The occurrence of samples with excessive amounts of DON is rare, but such samples are dangerous for processors and direct consumers, as the cereal products and food products from flour are heavily contaminated. The limit for DON content determined by the European Union (1.25 mg·kg−1) was exceeded in 13.7% of the analyzed samples. This result is similar to a report from Romania, where the limit was exceeded in 14% of wheat samples . In 2010, 21.7% of samples (N = 33/152) were contaminated with DON ranging from 1.25 to 7.88 mg·kg−1. In 2011, samples contained 4.6 times lower than 2010 (N = 8/147). The maximum DON content (7.88 mg·kg−1) was found in one sample obtained in 2010 originating from PMaR (Table 5). In Poland, there were occurrences of FHB of wheat in the 2009 season and DON content was estimated to be between 1.7 and 11.9 mg·kg−1 for healthy looking grains . The limit was exceeded in 8.3% of the samples from the feed producing region, 13.7% from the maize producing region, 19.6% from the sugar beet producing region, and 6.9% from the potato producing region (Table 6). Monitoring of samples from 2004 to 2006 in Slovakia revealed statistical differences in the average contamination between production areas . By monitoring the occurrence of DON in wheat grown in Slovakia from 2004 to 2006, the highest percentage of samples (14.3%) that exceeded the limit occurred in potato producing region , a lower incidence (9.3%) was in maize producing region, and from sugar beet region it was 5% of the samples. Researchers indicated that rainfall in May from 2004 to 2006 was the heaviest (136 mm) in the potato producing region. This amount of rainfall was much lower when compared to 2010 (Table 3). Limits were exceeded in the PMaR and PSBR for DON content in both years and the highest percentages of samples exceeding the permissible limit of EU were in the PSBR (Table 6). It is difficult to infer trends or recent developments regarding high DON contamination in grains because the occurrence of contaminated samples is influenced by many factors . Contamination levels higher than those allowed might be associated with factors other than climate conditions—known to be due to mycotoxin formation, e.g., heavy rainfall before harvest , crop rotation (maize as a pre-crop for wheat) and growing highly susceptible wheat cultivar if no fungicide is applied ).
|DONcontent of samples (mg·kg−1)||No. of samples/%|
Abbreviations: PFR: produced feed; PMaR: produced maize region; PSBR: produced sugar beat region; PPR: produced potato region; 2010 and 2011: years in which measurement was taken.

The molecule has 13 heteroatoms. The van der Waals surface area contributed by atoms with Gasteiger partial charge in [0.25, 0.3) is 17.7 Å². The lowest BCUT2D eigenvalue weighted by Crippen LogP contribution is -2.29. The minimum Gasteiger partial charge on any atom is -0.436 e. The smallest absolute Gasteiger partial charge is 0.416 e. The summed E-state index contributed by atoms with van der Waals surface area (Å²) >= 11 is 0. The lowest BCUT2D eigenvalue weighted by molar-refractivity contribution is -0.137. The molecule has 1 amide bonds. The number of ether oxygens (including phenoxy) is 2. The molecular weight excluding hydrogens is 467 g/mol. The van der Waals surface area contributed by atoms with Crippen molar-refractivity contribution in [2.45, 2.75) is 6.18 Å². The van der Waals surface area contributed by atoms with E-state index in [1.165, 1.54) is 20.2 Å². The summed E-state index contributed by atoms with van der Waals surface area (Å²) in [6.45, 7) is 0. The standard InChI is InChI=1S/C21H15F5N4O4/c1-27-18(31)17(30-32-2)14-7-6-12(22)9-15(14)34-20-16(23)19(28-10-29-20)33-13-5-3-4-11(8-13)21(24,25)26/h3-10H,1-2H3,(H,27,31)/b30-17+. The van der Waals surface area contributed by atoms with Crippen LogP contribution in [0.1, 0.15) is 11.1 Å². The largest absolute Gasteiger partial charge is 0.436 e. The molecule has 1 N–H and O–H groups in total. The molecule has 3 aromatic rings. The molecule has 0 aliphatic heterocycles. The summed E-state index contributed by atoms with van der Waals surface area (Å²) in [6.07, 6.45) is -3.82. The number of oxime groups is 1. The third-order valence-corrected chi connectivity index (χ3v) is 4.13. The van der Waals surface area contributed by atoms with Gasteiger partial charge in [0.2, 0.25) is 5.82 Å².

3. Experimental Section
In 2010 and 2011, mature wheat grain were collected from 169 fields in Slovakia (in the 2010 season from 100 fields and in the 2011 season from 69 fields) for the monitoring of DON content. Each wheat sample was collected from a different field situated in one of the four produced regions, broken down topologically as follows, PFR: elevation above sea level (EASL) >600 m, average annual temperature: 6 °C, annual rainfall above >800 mm, the region is characterized podzolic and feed land; PMaR: EASL 112–200 m, average annual temperature 9–10 °C; annual rainfall >600 mm, land type of black soil and, in particular, brown soil; PSBR: EASL 200–350 m, average annual temperature 8–9 °C, annual rainfall >600–700 mm, land type consisting of brown soil to clay-brown soil; PPR: EASL 350–600 m, average annual temperature 7–8 °C, annual rainfall >700–800 mm, land type consisting of brown soil to clay-brown soil.
The data relating to precipitation and temperature are from WS from the PFR (Poprad, Banská Štiavnica, and Liptovský Hrádok), the PMaR (Hurbanovo, Mochovce, Piešťany, Podhájska, and Žihárec), PSBR (Beluša, Prievidza, Trenčín) and the PPR (Turčianske Teplice, Spišské Vlachy, and Vígľaš); all locations are located in Slovakia.
Approximately 1 kg of grain samples sent by farmers to the Institute of Plant Production (Piešťany, Slovakia) immediately after the harvest were stored in refrigerated conditions below 5 °C. A commercial ELISA kit was used to determine the DON concentration in wheat samples (Ridascreen® Fast DON; RBiopharm, Darmstadt, Germany). The grain samples were ground (Ultra Centrifugal Mill, type ZK 100; Retsch, Haan, Germany), and subsequently 100 mL of distilled water was added to 5 g of each sample and the mixture filtered. Aliquots of 50 µL of filtrate were used for analysis. The absorbancies (of the wells) were determined photometrically at 450 nm (MRX II; Dynex Technologies, Chantilly, VA, USA). DON concentrations were calculated in mg·kg−1 by Revelation Version 4.25 (Dynex Technologies). Statistical analysis was performed using SPSS software 11.5 (SPSS, Chicago, IL, USA), with a statistical significance set at 95% (p < 0.05) and 99% (p < 0.01).
By analyzing the DON content in the samples of wheat grown in different localities in Slovakia between 2010 and 2011, it was found that the grain harvested in 2010 was often highly contaminated. A relationship was confirmed between the occurrence and levels of mycotoxins and heavy rainfall in May and June in Slovakia, when the right conditions for the development of DON-producing Fusarium were created. The highest percentage of contaminated samples came from sugar beet producing region in both years. In 2010, a high occurrence of samples exceeding the EU regulation limit established for unprocessed grain was seen. The presence of such samples is often connected with multi-toxin contamination of grains, as well as the synergistic toxicity of DON with other mycotoxins.